As Barack Obama wraps his re-election bid around a resurging automobile industry and hopeful Republican Presidential wannabes trudge in-and-out of Detroit, I thought it would be interesting to provide commentary regarding a recent experience.
At one of the most heavily traveled intersections in Phoenix, AZ, I was patiently sitting in my car waiting for the traffic light to turn green.
However, due to ongoing electrical component repairs, the traffic light was temporarily out-of-order.
Therefore, my wait time to cross the intersection was not the customary two minutes; it was extended to almost five minutes.
During that time, I started counting the number of SUVs, heavy-duty trucks, and anything else that did not remotely resemble a regular automobile.
As those vehicles passed through the intersection, the ratio of gas-guzzlers to cars was a surprising 7 to 3.
These days, that’s certainly a lot of pain at the pump.
On the other hand, what intrigued me even more was the number of brand new vehicles that drove by.
These pristine motor vehicles were truly glistening, almost screaming affluence.
The drivers of these shimmering cars and trucks seemed to be sending a subliminal message: “I’m doing very well and my vehicle shows it,” although in my opinion, this is purely an illusion.
As Dan Aykroyd said in Trading Places, “Fear? That’s the other guy’s problem.”
Just sitting there and observing the dazzling parade of brand new vehicles took me back to another era in the not too distant past.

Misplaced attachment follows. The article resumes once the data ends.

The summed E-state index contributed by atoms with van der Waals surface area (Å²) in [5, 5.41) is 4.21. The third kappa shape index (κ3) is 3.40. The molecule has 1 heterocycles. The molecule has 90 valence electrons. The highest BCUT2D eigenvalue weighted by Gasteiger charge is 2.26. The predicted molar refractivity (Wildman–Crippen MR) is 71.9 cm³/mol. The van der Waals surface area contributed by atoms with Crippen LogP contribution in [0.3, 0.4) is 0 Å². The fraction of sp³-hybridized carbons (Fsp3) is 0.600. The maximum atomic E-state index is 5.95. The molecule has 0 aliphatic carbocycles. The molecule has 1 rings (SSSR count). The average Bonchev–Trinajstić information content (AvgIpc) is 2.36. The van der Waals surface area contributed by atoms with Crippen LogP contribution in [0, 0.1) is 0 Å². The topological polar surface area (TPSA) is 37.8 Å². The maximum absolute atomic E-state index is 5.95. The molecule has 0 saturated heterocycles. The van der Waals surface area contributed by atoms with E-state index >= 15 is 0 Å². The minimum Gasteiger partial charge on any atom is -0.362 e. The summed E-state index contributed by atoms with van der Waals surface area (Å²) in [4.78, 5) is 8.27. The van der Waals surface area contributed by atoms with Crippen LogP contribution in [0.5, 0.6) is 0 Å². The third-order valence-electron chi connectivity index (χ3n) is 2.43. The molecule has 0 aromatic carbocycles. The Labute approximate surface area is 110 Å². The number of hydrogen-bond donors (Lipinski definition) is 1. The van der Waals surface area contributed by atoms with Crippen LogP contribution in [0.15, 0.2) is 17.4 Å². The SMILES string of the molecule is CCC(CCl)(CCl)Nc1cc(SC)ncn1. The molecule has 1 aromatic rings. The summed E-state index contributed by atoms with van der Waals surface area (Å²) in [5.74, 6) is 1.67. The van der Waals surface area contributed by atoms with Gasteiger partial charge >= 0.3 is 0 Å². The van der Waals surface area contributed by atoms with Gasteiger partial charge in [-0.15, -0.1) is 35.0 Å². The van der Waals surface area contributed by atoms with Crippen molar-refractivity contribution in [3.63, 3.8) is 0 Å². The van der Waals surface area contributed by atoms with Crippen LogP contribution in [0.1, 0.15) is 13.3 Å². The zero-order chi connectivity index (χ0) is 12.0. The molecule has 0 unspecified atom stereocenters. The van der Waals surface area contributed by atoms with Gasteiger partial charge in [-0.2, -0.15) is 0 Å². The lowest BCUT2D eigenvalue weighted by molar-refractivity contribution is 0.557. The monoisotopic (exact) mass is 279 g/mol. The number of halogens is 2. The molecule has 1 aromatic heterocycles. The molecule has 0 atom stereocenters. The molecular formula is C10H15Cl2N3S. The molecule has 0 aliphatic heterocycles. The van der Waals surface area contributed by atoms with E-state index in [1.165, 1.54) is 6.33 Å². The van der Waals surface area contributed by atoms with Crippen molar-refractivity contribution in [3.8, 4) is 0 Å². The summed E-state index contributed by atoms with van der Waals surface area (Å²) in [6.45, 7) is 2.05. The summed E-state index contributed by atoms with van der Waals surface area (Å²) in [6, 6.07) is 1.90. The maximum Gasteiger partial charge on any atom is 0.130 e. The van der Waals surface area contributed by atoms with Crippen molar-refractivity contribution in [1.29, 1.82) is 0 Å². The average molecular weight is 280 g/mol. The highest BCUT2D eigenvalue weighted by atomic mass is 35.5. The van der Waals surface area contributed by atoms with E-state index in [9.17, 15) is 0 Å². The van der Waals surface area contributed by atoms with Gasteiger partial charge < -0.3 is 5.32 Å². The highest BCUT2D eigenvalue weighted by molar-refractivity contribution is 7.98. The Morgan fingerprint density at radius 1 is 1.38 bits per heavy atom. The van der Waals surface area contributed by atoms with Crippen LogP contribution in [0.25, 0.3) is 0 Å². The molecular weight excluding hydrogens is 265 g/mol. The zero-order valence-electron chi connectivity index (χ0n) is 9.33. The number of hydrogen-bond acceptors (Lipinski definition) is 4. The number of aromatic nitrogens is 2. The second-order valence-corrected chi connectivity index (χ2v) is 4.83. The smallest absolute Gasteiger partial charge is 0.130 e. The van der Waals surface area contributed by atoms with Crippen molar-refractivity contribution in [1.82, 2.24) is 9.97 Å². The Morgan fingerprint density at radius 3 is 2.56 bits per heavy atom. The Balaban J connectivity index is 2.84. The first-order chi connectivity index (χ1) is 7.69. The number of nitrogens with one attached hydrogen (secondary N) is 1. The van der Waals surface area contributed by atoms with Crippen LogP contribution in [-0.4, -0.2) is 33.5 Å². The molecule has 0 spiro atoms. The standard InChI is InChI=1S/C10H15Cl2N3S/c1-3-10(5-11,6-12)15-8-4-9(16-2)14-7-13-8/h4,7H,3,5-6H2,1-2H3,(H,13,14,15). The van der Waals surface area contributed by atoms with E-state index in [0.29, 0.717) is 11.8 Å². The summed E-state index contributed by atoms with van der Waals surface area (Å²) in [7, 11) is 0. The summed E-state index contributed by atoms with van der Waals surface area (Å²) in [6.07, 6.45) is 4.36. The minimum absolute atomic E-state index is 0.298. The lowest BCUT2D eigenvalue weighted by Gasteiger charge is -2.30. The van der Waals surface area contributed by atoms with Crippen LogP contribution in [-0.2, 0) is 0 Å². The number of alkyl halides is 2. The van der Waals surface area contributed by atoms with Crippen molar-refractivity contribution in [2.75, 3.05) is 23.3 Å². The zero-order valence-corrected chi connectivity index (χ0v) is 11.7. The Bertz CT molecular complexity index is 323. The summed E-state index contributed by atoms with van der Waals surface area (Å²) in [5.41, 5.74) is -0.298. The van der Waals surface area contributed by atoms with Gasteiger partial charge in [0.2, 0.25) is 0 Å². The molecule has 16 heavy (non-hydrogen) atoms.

It was a period of time when everyone was purchasing at least one new house, sometimes buying two new homes, and maybe even more.
In fact, according to the general consensus, you were foolish if you didn’t buy.
The financing terms were irresistible: nothing down, no proof of employment required, verification of income was not necessary, no assets needed to be owned, and you had the ability to walk away from the mortgage if you decided to do so.
As we all know, that time period was labeled as the “subprime mortgage crisis.”
As I read how GM is selling record amounts of cars (to their dealers) and I hear how the great and not-so-great companies continue to layoff workers, I wonder if I’m not watching a smaller-scale repeat of the subprime mortgage catastrophe.
After all, they say history always repeats itself.
As I drifted further into deep thought, I imagined each new vehicle becoming a new house.